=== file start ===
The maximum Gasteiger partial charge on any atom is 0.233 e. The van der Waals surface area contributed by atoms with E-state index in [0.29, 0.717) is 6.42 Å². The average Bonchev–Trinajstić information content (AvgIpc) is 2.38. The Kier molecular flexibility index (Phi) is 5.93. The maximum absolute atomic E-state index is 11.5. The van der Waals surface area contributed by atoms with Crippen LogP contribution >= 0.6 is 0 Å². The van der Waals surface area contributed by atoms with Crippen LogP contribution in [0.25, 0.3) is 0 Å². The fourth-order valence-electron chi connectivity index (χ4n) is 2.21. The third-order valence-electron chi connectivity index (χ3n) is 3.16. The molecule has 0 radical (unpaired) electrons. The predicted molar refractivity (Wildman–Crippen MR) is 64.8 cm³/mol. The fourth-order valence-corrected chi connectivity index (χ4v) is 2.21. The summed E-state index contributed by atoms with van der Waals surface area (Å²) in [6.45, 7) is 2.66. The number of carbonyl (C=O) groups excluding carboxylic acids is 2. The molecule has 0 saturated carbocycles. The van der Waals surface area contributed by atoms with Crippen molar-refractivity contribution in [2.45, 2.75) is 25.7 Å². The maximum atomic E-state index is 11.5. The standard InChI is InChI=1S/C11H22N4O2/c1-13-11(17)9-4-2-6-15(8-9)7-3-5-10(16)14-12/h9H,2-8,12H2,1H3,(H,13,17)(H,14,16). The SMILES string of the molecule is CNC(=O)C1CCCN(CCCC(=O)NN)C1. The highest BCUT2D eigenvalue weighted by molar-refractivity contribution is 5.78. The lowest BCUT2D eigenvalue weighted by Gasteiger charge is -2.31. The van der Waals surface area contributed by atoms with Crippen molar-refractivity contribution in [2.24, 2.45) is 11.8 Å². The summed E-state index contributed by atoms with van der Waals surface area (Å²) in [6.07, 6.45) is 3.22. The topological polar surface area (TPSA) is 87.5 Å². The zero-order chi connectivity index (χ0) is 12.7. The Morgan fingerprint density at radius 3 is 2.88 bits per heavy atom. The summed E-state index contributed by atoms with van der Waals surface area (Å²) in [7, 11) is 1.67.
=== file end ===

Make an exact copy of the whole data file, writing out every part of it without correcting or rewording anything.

The maximum Gasteiger partial charge on any atom is 0.233 e. The van der Waals surface area contributed by atoms with E-state index in [0.29, 0.717) is 6.42 Å². The average Bonchev–Trinajstić information content (AvgIpc) is 2.38. The Kier molecular flexibility index (Phi) is 5.93. The maximum absolute atomic E-state index is 11.5. The van der Waals surface area contributed by atoms with Crippen LogP contribution >= 0.6 is 0 Å². The van der Waals surface area contributed by atoms with Crippen LogP contribution in [0.25, 0.3) is 0 Å². The fourth-order valence-electron chi connectivity index (χ4n) is 2.21. The third-order valence-electron chi connectivity index (χ3n) is 3.16. The molecule has 0 radical (unpaired) electrons. The predicted molar refractivity (Wildman–Crippen MR) is 64.8 cm³/mol. The fourth-order valence-corrected chi connectivity index (χ4v) is 2.21. The summed E-state index contributed by atoms with van der Waals surface area (Å²) in [6.45, 7) is 2.66. The number of carbonyl (C=O) groups excluding carboxylic acids is 2. The molecule has 0 saturated carbocycles. The van der Waals surface area contributed by atoms with Crippen molar-refractivity contribution in [2.45, 2.75) is 25.7 Å². The maximum atomic E-state index is 11.5. The standard InChI is InChI=1S/C11H22N4O2/c1-13-11(17)9-4-2-6-15(8-9)7-3-5-10(16)14-12/h9H,2-8,12H2,1H3,(H,13,17)(H,14,16). The SMILES string of the molecule is CNC(=O)C1CCCN(CCCC(=O)NN)C1. The highest BCUT2D eigenvalue weighted by molar-refractivity contribution is 5.78. The lowest BCUT2D eigenvalue weighted by Gasteiger charge is -2.31. The van der Waals surface area contributed by atoms with Crippen molar-refractivity contribution in [2.24, 2.45) is 11.8 Å². The summed E-state index contributed by atoms with van der Waals surface area (Å²) in [6.07, 6.45) is 3.22. The topological polar surface area (TPSA) is 87.5 Å². The zero-order chi connectivity index (χ0) is 12.7. The Morgan fingerprint density at radius 3 is 2.88 bits per heavy atom. The summed E-state index contributed by atoms with van der Waals surface area (Å²) in [7, 11) is 1.67.